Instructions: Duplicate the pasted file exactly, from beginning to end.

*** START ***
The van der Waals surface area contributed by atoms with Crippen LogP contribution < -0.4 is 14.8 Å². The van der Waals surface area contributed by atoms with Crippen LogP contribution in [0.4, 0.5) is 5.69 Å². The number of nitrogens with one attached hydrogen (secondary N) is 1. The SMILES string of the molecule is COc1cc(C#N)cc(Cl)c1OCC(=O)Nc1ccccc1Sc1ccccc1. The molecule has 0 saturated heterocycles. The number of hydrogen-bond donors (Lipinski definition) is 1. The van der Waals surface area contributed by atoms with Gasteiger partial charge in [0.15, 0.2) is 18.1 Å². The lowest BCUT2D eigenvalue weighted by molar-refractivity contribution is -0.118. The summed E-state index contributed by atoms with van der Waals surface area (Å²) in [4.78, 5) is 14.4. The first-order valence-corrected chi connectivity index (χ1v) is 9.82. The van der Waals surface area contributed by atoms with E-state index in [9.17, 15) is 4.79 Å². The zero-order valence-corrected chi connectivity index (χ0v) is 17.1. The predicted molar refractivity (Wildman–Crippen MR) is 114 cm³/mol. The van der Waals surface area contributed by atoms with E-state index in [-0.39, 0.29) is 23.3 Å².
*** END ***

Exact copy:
The van der Waals surface area contributed by atoms with Crippen LogP contribution < -0.4 is 14.8 Å². The van der Waals surface area contributed by atoms with Crippen LogP contribution in [0.4, 0.5) is 5.69 Å². The number of nitrogens with one attached hydrogen (secondary N) is 1. The SMILES string of the molecule is COc1cc(C#N)cc(Cl)c1OCC(=O)Nc1ccccc1Sc1ccccc1. The molecule has 0 saturated heterocycles. The number of hydrogen-bond donors (Lipinski definition) is 1. The van der Waals surface area contributed by atoms with Gasteiger partial charge in [0.15, 0.2) is 18.1 Å². The lowest BCUT2D eigenvalue weighted by molar-refractivity contribution is -0.118. The summed E-state index contributed by atoms with van der Waals surface area (Å²) in [4.78, 5) is 14.4. The first-order valence-corrected chi connectivity index (χ1v) is 9.82. The van der Waals surface area contributed by atoms with E-state index in [9.17, 15) is 4.79 Å². The zero-order valence-corrected chi connectivity index (χ0v) is 17.1. The predicted molar refractivity (Wildman–Crippen MR) is 114 cm³/mol. The van der Waals surface area contributed by atoms with E-state index in [-0.39, 0.29) is 23.3 Å².